CLEVELAND — Ever since the Cleveland Indians announced they would be changing their name, one option has seemingly emerged as the top choice.
"Spiders" almost seems like it would be too perfect. After all, the organization seemingly wants to choose a moniker with deep ties to Northeast Ohio, and a National League team with the same name played in the city from 1887-99.
Vegas oddsmakers have taken notice of the connection, and as recently as December BetOnline.ag listed Spiders as a heavy 2-1 favorite to be the current club’s new name. Just this past week, 3News conducted a poll of its viewers, who picked Spiders as their top choice for the new moniker.
For years (even before the decision to change the team's name became official), fans and amateur designers have advocated for the Spiders identity with their own redesigns of the team’s uniforms. As you can see, the marketing possibilities could be endless, and among fans it appears this name has the most grassroots support on social media.
There's even a dedicated Cleveland Spiders Twitter account (@spiders_six) that advocates for the name on a daily basis. It has also been advertising hats from Cleveland-based Spontaneously Combustible Apparel that feature an eight-legged "Block C" logo, with at least a portion of the proceeds going to Native American causes.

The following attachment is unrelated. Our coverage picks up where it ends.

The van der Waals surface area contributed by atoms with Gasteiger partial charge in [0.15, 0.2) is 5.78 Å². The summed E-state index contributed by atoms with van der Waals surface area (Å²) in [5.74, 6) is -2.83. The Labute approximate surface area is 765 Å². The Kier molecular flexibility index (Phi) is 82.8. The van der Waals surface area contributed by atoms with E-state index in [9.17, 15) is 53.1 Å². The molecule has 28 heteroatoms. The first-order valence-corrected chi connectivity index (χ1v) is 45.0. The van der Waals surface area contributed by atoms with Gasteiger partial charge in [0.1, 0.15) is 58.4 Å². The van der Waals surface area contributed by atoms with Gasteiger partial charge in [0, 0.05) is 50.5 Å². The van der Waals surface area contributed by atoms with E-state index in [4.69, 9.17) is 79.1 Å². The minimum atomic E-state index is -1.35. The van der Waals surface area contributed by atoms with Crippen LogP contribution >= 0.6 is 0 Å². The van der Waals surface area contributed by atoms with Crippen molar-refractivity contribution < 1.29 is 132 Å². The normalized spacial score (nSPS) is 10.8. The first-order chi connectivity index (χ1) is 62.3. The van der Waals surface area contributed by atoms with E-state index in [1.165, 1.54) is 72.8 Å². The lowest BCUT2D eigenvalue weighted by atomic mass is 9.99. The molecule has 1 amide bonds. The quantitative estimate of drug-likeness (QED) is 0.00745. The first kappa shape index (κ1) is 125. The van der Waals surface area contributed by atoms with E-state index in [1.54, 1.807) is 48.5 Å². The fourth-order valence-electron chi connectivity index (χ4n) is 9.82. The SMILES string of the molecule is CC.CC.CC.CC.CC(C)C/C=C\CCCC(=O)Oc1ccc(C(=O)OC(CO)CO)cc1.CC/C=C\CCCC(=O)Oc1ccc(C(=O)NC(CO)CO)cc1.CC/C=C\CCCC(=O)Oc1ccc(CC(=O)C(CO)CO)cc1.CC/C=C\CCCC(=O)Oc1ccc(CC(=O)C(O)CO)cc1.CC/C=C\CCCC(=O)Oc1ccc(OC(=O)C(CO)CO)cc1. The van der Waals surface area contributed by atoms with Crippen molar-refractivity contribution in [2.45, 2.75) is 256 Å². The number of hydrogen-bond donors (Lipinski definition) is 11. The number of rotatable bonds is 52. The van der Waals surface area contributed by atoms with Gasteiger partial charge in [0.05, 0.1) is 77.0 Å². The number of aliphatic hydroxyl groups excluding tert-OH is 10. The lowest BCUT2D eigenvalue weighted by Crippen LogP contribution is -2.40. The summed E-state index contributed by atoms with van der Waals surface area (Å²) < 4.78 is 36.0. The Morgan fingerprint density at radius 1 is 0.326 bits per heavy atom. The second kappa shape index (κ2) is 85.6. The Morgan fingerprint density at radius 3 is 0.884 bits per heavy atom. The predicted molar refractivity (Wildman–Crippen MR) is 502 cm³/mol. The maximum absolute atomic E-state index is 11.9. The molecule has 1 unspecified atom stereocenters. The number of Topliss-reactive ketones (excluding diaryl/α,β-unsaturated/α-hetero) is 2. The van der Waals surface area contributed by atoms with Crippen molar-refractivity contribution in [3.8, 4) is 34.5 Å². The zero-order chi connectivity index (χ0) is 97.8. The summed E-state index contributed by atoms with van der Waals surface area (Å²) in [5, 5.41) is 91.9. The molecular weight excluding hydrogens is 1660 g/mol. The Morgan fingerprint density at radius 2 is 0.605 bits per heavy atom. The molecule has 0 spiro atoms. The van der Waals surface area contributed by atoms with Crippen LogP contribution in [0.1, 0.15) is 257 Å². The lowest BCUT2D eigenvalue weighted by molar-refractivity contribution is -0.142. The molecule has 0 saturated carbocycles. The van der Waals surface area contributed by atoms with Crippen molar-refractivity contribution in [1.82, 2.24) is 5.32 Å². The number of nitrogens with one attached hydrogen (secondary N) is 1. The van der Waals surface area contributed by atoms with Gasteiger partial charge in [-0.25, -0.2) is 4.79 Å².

It's been more than 120 years since the original Spiders took the field in Cleveland. Led by legendary pitcher Cy Young, they were a perennial contender throughout the 1890s, and even won a precursor to the World Series known as the "Temple Cup" in 1895. Other great players of that era included Hall of Famer Jesse Burkett, Grafton native Ed McKean, and catcher Charles "Chief" Zimmer.
So with all of this great history, what could possibly be the negatives in making "Spiders" the new name? Well, for starters, there's the issue of how the original franchise saw its tenure end, when owners Frank and Stanley Robison also bought the St. Louis Perfectos (now Cardinals) and decided to ship all their best players from Ohio to Missouri. The scheme reportedly left the Spiders in ruins, and after a disastrous 20-134 season that remains the worst in Major League Baseball history, the club folded.
While the legacy of the Spiders is certainly much more than that one calamitous campaign, no one reading this was alive when they played, so the name may not evoke a lot of nostalgia anyway. Additionally, research has shown the locals back then largely disliked the identity, and were delighted when the team briefly began to be informally referred to as the "Indians," connected in part to the arrival of Native American outfielder Louis Sockalexis in 1897.
Despite the perceived drawbacks -- such as conjuring images of creepy eight-legged creatures to some -- there still appears to be a load of momentum behind the Spiders being the final choice. It's worth noting that although it took first place in our 3News' digital poll, only 27.7% of respondents chose the name as their top pick. That's certainly not a consensus, which means we have a long way to go.